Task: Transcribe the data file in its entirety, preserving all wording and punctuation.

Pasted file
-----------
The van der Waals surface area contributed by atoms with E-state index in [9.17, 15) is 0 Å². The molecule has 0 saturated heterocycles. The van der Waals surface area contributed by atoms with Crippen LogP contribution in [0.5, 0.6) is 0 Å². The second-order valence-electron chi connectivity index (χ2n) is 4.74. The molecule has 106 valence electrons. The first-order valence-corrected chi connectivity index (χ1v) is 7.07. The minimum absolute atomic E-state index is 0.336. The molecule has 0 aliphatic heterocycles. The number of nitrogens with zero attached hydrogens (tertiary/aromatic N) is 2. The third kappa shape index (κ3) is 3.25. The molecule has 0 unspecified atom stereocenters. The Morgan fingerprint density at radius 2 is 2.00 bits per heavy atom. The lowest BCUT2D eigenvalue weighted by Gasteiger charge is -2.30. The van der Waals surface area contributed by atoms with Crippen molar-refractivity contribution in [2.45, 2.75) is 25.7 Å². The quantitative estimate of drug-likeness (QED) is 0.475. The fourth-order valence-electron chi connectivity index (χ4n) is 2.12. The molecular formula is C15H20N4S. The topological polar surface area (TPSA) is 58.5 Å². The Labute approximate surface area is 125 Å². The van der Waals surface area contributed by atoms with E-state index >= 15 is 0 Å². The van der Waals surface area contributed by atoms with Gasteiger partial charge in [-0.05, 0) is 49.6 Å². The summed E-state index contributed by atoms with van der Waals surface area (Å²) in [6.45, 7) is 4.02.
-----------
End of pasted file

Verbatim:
The van der Waals surface area contributed by atoms with E-state index in [9.17, 15) is 0 Å². The molecule has 0 saturated heterocycles. The van der Waals surface area contributed by atoms with Crippen LogP contribution in [0.5, 0.6) is 0 Å². The second-order valence-electron chi connectivity index (χ2n) is 4.74. The molecule has 106 valence electrons. The first-order valence-corrected chi connectivity index (χ1v) is 7.07. The minimum absolute atomic E-state index is 0.336. The molecule has 0 aliphatic heterocycles. The number of nitrogens with zero attached hydrogens (tertiary/aromatic N) is 2. The third kappa shape index (κ3) is 3.25. The molecule has 0 unspecified atom stereocenters. The Morgan fingerprint density at radius 2 is 2.00 bits per heavy atom. The lowest BCUT2D eigenvalue weighted by Gasteiger charge is -2.30. The van der Waals surface area contributed by atoms with Crippen molar-refractivity contribution in [2.45, 2.75) is 25.7 Å². The quantitative estimate of drug-likeness (QED) is 0.475. The fourth-order valence-electron chi connectivity index (χ4n) is 2.12. The molecular formula is C15H20N4S. The topological polar surface area (TPSA) is 58.5 Å². The Labute approximate surface area is 125 Å². The van der Waals surface area contributed by atoms with E-state index >= 15 is 0 Å². The van der Waals surface area contributed by atoms with Gasteiger partial charge in [-0.05, 0) is 49.6 Å². The summed E-state index contributed by atoms with van der Waals surface area (Å²) in [6.45, 7) is 4.02.